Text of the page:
Armed with my diligently circled festival program and a feeling of excited anticipation, I headed down from the Gold Coast to the quant little town of Mullumbimby (Mullum) for the final day of the Mullum Music Festival (MMF). This year marking the 10th anniversary of the event I couldn’t believe I had not made the trip sooner.
Parking my car in a side street with zero hassle I was quickly met by a super happy local on traffic patrol pointing me in the direction of the action ‘have a great festival, hope to see you on the dance floor somewhere. Hey, expect the unexpected!’
I made my way towards the Neighbourhood Centre to collect my ticket and the smells of patchouli and sage were thick in the air. Turning the corner into Dalley street I was met by a huge sea of people singing ‘swing low sweet chariot’ in unison to the backdrop of a brass band. For a moment I thought I was in a gospel performance in New Orleans and got tingles all over.
Expect the unexpected alright; this festival already felt very different. There was a real light-hearted, friendly, fun, anything goes type of vibe here and I was keen to get amongst it.
Completely rejecting the traditional festival set up with big headline acts, large stages, VIP and designated areas, MMF is all about the music. Spread across existing venues and structures throughout the town everything is within walking distance, 20 minutes max. When pushed for time you catch the iconic double decker Magic Bus, an experience within itself, decked out with wonder women and funky tunes.
Getting in and out of the venues required a quick festival wristband flash, aka the ‘mullum wave’ dubbed by the door volunteers. Despite the festival being sold out there wasn’t ever a feeling of being overcrowded. Everyone was incredibly respectful of each other, no pushing or invasion of space even in packed out venues, only a deep sense of community and inclusion.
As a sustainable festival, eliminating single use packaging was a big theme and water fill stations were dotted around to refill your BYO water bottles. Partnering with Stone & Wood this year the MMF delivered the cup exchange initiative ‘For Cup’s Sake’. A first for the Byron Shire encouraging a circular community with the bars served Stone & Wood beers out of reusable cups.
Although it looked like it was going to rain any minute no spirits were dampened and many locals had set up pop up stalls selling their crafts. People of all ages were on the streets busking and dog owners were out an about in abundance with their furry friends in the cafes and on the streets.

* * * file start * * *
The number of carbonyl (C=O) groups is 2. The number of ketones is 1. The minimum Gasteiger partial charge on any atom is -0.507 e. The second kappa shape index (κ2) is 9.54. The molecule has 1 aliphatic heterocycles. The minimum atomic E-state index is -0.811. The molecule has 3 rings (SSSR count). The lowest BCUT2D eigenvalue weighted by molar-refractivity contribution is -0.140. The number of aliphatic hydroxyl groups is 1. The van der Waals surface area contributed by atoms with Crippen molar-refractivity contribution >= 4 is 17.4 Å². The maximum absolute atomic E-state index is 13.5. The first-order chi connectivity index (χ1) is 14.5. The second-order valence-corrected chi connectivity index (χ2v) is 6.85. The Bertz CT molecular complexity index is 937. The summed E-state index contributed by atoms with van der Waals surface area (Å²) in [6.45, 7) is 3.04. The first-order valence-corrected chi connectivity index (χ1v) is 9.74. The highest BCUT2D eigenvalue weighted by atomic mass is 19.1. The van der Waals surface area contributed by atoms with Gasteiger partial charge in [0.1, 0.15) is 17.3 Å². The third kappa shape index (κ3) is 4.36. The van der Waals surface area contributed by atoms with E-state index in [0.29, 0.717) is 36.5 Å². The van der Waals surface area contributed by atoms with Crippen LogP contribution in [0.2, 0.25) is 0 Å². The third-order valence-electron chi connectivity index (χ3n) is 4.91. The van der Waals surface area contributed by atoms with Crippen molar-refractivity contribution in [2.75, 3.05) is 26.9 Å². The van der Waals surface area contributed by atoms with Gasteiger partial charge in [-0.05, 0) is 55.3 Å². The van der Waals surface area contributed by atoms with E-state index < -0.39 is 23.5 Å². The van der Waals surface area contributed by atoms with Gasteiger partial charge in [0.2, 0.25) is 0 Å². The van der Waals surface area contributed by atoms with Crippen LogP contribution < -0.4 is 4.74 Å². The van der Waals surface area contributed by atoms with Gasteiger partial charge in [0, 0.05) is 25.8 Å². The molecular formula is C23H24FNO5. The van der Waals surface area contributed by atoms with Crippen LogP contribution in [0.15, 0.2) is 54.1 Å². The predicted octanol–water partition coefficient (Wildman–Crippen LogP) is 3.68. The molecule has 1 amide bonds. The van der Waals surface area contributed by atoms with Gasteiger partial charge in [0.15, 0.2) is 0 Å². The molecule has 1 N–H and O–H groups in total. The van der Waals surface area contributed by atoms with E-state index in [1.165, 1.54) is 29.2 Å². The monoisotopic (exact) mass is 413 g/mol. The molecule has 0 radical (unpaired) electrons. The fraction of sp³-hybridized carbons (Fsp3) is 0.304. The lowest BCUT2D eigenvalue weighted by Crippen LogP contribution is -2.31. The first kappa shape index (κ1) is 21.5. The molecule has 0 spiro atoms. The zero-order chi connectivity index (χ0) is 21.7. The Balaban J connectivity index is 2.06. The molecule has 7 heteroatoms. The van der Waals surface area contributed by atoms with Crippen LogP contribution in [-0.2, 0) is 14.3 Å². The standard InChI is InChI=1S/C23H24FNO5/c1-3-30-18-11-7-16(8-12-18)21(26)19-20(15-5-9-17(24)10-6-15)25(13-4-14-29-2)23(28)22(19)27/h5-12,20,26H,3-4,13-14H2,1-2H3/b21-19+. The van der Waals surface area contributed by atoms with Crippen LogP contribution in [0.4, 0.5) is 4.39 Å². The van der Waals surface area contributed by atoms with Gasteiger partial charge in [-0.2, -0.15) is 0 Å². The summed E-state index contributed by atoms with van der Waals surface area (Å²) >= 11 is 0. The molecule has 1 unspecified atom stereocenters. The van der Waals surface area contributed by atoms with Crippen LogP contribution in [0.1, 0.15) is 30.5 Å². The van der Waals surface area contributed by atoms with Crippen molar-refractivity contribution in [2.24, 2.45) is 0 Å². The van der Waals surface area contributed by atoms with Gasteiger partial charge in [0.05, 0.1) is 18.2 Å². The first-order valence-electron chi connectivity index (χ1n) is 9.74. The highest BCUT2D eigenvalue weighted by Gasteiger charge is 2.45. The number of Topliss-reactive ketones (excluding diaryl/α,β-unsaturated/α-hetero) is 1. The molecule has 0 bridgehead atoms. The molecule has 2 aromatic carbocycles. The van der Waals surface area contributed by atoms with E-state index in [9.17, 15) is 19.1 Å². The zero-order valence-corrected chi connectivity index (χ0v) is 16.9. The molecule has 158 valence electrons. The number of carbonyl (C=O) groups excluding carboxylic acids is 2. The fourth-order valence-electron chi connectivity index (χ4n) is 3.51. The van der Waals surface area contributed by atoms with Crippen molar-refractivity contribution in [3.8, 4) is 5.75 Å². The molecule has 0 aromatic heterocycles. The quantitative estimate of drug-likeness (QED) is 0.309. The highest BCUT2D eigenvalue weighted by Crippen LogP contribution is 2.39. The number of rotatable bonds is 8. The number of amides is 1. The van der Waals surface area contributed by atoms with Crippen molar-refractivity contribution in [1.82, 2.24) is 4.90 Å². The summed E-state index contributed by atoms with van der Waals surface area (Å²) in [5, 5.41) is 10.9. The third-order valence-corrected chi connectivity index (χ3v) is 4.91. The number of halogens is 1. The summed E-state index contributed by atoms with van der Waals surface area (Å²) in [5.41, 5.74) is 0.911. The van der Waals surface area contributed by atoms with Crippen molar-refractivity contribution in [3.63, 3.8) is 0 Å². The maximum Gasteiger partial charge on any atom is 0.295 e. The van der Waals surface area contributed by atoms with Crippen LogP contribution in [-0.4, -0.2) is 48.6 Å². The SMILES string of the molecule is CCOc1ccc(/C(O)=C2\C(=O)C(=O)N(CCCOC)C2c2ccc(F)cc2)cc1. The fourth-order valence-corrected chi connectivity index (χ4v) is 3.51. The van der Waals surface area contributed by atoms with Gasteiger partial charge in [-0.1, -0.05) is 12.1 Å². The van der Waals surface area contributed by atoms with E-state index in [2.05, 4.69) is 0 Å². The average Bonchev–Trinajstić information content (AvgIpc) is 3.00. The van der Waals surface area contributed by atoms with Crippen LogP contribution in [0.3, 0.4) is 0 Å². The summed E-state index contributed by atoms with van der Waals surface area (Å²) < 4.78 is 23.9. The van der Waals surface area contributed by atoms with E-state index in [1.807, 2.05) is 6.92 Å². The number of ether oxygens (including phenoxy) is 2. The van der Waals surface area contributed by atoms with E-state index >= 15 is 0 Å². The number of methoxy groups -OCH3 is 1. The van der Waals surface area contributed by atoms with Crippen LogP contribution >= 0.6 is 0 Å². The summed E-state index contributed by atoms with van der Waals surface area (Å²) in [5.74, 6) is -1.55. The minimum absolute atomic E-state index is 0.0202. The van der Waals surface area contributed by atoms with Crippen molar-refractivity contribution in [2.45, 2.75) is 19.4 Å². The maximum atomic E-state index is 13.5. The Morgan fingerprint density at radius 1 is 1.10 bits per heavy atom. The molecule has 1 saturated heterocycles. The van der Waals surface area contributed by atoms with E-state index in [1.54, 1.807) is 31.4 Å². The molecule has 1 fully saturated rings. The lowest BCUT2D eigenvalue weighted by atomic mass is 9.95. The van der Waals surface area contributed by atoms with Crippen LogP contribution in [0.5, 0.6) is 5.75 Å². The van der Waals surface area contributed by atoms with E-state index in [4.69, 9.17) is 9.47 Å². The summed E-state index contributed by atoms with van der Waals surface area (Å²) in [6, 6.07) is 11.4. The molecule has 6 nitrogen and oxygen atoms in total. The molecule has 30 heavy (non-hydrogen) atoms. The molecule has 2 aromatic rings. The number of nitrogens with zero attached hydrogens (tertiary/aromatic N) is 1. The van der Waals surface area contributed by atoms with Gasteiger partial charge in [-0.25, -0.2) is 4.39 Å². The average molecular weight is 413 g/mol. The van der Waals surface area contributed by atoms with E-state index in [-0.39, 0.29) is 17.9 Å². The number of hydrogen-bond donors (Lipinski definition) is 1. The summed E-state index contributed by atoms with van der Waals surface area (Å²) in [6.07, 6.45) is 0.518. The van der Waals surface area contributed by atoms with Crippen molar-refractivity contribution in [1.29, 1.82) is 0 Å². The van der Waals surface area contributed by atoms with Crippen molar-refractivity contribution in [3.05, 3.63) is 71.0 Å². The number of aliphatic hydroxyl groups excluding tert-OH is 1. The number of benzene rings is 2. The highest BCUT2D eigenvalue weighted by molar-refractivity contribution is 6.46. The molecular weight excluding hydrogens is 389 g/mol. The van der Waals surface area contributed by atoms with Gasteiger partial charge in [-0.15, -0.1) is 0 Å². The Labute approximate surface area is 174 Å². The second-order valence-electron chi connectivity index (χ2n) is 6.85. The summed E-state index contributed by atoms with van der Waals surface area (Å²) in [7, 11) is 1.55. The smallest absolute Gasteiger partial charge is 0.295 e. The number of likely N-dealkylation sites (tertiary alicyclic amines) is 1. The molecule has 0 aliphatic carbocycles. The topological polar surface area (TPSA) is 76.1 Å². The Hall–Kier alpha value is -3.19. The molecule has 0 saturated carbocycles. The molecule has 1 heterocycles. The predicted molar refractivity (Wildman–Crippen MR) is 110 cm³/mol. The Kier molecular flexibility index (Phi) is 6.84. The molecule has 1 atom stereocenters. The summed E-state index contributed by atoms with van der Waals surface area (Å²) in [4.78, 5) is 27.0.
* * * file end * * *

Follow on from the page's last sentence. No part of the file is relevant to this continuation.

I kicked off the festival at the Civic Hall with the Gabriel Otu Orchestra and their infectious African rhythms. Gabriel assured us we all had the music inside of us and the crowd were up dancing in response from the first song.
Next was On the Couch with Brian Nankervis at the Village Vanguard. His surprise guests were the explosive duo Zee Gachette and Sebastien Heintz of Z Star Delta. With two guitars and powerful raspy vocals they electrified the room with a one-song taster.
I headed back to a packed to the brim Civic Hall for Wallis Bird. She was clearly a crowd favourite. Accompanied by a guitar and piano she was an absolute force to be reckoned with. High-energy explosive vocals, foot stomping and big guitar. When electricity was lost she joked her performance was ‘too raising’ as the chord wouldn’t stay in. Powerful and breathtaking yet soft and stirring, you can see why she is revered in Europe.
Onto the Magic Bus and down to the Bowlo for the Ukulele Death Squad. The bowlo was bursting at the seams with limited standing room only. Blending Flamenco and folk with high-energy mad thumping rhythms these guys blew everyone away.
Back to St Martins Hall to catch Vance Gilbert who captivated the audience with his soulful storytelling through song laced with a hint of humour. Holding the longest note many of us had ever heard the crowd were left mesmerised.
Harry James Angus and his band were next on the list at the jam-packed Civic Hall for his new live project Struggle With Glory. Before each song Harry set the scene with the back-story from Greek Mythology and each song took us on a unique journey blending old time jazz and gospel music with his unmistakeable sound.
Blues duo Mama Kin Spender followed at the Civic Hall. Joined on stage by a gold robed gospel choir, Mama Kin said the group had been practicing the songs for 6 weeks in preparation. From powerful and stomping to tender and moving Mama Kin Spender certainly left their mark on the crowd.
I ended the night at the High School with OKA.
Arriving at the end of soundcheck to Stu the lead singer/didge player saying to the sound technician ‘so will we just rock on then?’ the crowd flooded the dance floor ready to be transported to the dreamtime. Blending influences of house, big beat, reggae-dub, roots, jazz and world music is how OKA create their signature feel good earth sound. I was front and centre.
Leaving the MMF I felt completely euphoric and smiled most of the way home. If you missed this year, mark it down for next, you will not be disappointed. I know I certainly will be back.
IMAGES (c) Tiffany Mitchell